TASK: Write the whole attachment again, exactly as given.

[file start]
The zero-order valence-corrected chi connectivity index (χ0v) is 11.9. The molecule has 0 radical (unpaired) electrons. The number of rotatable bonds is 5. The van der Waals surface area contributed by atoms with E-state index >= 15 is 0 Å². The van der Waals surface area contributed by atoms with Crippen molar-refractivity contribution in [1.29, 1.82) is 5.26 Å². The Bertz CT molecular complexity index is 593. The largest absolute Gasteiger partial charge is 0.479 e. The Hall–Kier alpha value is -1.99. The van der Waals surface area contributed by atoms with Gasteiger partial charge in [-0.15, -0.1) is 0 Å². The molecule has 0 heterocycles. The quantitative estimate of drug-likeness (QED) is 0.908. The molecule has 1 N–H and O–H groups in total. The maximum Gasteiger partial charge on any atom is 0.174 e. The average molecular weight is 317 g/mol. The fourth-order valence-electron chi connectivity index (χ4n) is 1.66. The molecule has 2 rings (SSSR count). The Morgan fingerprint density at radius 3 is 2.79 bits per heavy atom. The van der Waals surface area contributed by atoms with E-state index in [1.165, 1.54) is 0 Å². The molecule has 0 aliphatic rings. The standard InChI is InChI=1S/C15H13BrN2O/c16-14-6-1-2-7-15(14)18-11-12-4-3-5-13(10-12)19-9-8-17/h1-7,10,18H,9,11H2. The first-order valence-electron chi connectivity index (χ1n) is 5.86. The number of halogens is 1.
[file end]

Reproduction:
The zero-order valence-corrected chi connectivity index (χ0v) is 11.9. The molecule has 0 radical (unpaired) electrons. The number of rotatable bonds is 5. The van der Waals surface area contributed by atoms with E-state index >= 15 is 0 Å². The van der Waals surface area contributed by atoms with Crippen molar-refractivity contribution in [1.29, 1.82) is 5.26 Å². The Bertz CT molecular complexity index is 593. The largest absolute Gasteiger partial charge is 0.479 e. The Hall–Kier alpha value is -1.99. The van der Waals surface area contributed by atoms with Gasteiger partial charge in [-0.15, -0.1) is 0 Å². The molecule has 0 heterocycles. The quantitative estimate of drug-likeness (QED) is 0.908. The molecule has 1 N–H and O–H groups in total. The maximum Gasteiger partial charge on any atom is 0.174 e. The average molecular weight is 317 g/mol. The fourth-order valence-electron chi connectivity index (χ4n) is 1.66. The molecule has 2 rings (SSSR count). The Morgan fingerprint density at radius 3 is 2.79 bits per heavy atom. The van der Waals surface area contributed by atoms with E-state index in [1.165, 1.54) is 0 Å². The molecule has 0 aliphatic rings. The standard InChI is InChI=1S/C15H13BrN2O/c16-14-6-1-2-7-15(14)18-11-12-4-3-5-13(10-12)19-9-8-17/h1-7,10,18H,9,11H2. The first-order valence-electron chi connectivity index (χ1n) is 5.86. The number of halogens is 1.